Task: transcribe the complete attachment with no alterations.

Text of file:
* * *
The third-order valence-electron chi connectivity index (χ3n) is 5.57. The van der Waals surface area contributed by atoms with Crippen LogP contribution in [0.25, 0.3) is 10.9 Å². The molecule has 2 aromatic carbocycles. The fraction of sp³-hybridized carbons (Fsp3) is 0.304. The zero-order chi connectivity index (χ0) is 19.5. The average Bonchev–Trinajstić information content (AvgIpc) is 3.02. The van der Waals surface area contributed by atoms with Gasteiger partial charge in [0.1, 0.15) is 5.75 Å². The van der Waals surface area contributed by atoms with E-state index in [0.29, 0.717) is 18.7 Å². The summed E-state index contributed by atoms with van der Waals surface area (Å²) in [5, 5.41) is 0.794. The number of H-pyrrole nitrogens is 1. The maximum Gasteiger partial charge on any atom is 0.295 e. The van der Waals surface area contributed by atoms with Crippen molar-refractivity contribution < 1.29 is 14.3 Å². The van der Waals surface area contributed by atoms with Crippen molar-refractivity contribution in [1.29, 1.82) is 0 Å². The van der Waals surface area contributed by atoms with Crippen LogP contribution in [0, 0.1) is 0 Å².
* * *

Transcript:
The third-order valence-electron chi connectivity index (χ3n) is 5.57. The van der Waals surface area contributed by atoms with Crippen LogP contribution in [0.25, 0.3) is 10.9 Å². The molecule has 2 aromatic carbocycles. The fraction of sp³-hybridized carbons (Fsp3) is 0.304. The zero-order chi connectivity index (χ0) is 19.5. The average Bonchev–Trinajstić information content (AvgIpc) is 3.02. The van der Waals surface area contributed by atoms with Gasteiger partial charge in [0.1, 0.15) is 5.75 Å². The van der Waals surface area contributed by atoms with E-state index in [0.29, 0.717) is 18.7 Å². The summed E-state index contributed by atoms with van der Waals surface area (Å²) in [5, 5.41) is 0.794. The number of H-pyrrole nitrogens is 1. The maximum Gasteiger partial charge on any atom is 0.295 e. The van der Waals surface area contributed by atoms with Crippen molar-refractivity contribution < 1.29 is 14.3 Å². The van der Waals surface area contributed by atoms with Crippen molar-refractivity contribution in [1.29, 1.82) is 0 Å². The van der Waals surface area contributed by atoms with Crippen LogP contribution in [0, 0.1) is 0 Å².